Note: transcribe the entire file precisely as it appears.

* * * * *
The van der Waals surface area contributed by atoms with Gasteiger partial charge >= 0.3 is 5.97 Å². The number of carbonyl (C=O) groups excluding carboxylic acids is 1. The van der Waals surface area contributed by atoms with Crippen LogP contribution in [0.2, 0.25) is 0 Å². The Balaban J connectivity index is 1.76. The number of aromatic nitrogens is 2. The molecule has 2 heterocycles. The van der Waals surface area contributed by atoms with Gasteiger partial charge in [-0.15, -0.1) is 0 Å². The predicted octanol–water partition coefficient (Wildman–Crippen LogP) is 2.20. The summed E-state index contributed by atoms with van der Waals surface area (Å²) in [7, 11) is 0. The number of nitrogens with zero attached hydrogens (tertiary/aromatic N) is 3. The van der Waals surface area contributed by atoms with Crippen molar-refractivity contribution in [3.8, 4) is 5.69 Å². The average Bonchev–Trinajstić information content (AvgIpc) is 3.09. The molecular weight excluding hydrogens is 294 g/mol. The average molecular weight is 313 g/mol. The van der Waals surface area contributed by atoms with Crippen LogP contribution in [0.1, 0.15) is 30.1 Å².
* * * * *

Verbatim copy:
The van der Waals surface area contributed by atoms with Gasteiger partial charge >= 0.3 is 5.97 Å². The number of carbonyl (C=O) groups excluding carboxylic acids is 1. The van der Waals surface area contributed by atoms with Crippen LogP contribution in [0.2, 0.25) is 0 Å². The Balaban J connectivity index is 1.76. The number of aromatic nitrogens is 2. The molecule has 2 heterocycles. The van der Waals surface area contributed by atoms with Gasteiger partial charge in [-0.15, -0.1) is 0 Å². The predicted octanol–water partition coefficient (Wildman–Crippen LogP) is 2.20. The summed E-state index contributed by atoms with van der Waals surface area (Å²) in [7, 11) is 0. The number of nitrogens with zero attached hydrogens (tertiary/aromatic N) is 3. The van der Waals surface area contributed by atoms with Crippen molar-refractivity contribution in [3.8, 4) is 5.69 Å². The average Bonchev–Trinajstić information content (AvgIpc) is 3.09. The molecular weight excluding hydrogens is 294 g/mol. The average molecular weight is 313 g/mol. The van der Waals surface area contributed by atoms with Crippen LogP contribution in [0.1, 0.15) is 30.1 Å².